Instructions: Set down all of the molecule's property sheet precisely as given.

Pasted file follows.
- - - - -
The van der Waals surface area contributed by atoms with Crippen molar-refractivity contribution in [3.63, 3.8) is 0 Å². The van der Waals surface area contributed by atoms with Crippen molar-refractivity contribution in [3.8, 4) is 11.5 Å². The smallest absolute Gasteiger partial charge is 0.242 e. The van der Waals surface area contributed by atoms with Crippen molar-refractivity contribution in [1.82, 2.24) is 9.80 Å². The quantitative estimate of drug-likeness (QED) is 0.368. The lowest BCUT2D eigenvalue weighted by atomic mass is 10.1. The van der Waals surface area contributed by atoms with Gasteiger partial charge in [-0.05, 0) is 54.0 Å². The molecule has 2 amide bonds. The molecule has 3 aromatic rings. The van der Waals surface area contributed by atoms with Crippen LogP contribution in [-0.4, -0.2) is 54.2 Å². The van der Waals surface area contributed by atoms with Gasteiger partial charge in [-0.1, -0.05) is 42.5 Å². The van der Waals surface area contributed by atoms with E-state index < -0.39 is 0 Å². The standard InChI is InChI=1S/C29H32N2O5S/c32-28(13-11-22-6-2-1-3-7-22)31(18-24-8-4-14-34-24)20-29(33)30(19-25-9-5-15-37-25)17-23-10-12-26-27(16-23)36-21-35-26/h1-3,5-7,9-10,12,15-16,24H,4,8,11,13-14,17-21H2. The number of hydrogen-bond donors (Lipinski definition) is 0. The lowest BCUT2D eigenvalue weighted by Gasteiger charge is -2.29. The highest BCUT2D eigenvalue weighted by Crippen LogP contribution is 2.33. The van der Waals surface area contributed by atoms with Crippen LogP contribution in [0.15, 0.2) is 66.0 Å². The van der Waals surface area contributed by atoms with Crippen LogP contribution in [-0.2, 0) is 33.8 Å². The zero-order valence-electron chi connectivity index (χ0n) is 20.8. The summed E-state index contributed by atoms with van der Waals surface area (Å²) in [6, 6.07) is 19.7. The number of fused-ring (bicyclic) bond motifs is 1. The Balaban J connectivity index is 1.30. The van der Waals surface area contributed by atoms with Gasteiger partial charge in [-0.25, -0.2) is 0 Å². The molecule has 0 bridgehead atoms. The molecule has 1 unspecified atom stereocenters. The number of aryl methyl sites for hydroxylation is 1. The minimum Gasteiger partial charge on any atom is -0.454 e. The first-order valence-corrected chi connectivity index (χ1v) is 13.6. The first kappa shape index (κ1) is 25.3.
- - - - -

The van der Waals surface area contributed by atoms with Crippen molar-refractivity contribution in [3.63, 3.8) is 0 Å². The van der Waals surface area contributed by atoms with Crippen molar-refractivity contribution in [3.8, 4) is 11.5 Å². The smallest absolute Gasteiger partial charge is 0.242 e. The van der Waals surface area contributed by atoms with Crippen molar-refractivity contribution in [1.82, 2.24) is 9.80 Å². The quantitative estimate of drug-likeness (QED) is 0.368. The lowest BCUT2D eigenvalue weighted by atomic mass is 10.1. The van der Waals surface area contributed by atoms with Gasteiger partial charge in [-0.05, 0) is 54.0 Å². The molecule has 2 amide bonds. The molecule has 3 aromatic rings. The van der Waals surface area contributed by atoms with Crippen LogP contribution in [-0.4, -0.2) is 54.2 Å². The van der Waals surface area contributed by atoms with Gasteiger partial charge in [-0.1, -0.05) is 42.5 Å². The van der Waals surface area contributed by atoms with E-state index < -0.39 is 0 Å². The standard InChI is InChI=1S/C29H32N2O5S/c32-28(13-11-22-6-2-1-3-7-22)31(18-24-8-4-14-34-24)20-29(33)30(19-25-9-5-15-37-25)17-23-10-12-26-27(16-23)36-21-35-26/h1-3,5-7,9-10,12,15-16,24H,4,8,11,13-14,17-21H2. The number of hydrogen-bond donors (Lipinski definition) is 0. The lowest BCUT2D eigenvalue weighted by Gasteiger charge is -2.29. The highest BCUT2D eigenvalue weighted by Crippen LogP contribution is 2.33. The van der Waals surface area contributed by atoms with Crippen LogP contribution in [0.15, 0.2) is 66.0 Å². The van der Waals surface area contributed by atoms with Crippen LogP contribution in [-0.2, 0) is 33.8 Å². The zero-order valence-electron chi connectivity index (χ0n) is 20.8. The summed E-state index contributed by atoms with van der Waals surface area (Å²) in [6, 6.07) is 19.7. The number of fused-ring (bicyclic) bond motifs is 1. The Balaban J connectivity index is 1.30. The van der Waals surface area contributed by atoms with Gasteiger partial charge in [-0.25, -0.2) is 0 Å². The molecule has 0 bridgehead atoms. The molecule has 1 unspecified atom stereocenters. The number of aryl methyl sites for hydroxylation is 1. The minimum Gasteiger partial charge on any atom is -0.454 e. The first-order valence-corrected chi connectivity index (χ1v) is 13.6. The first kappa shape index (κ1) is 25.3.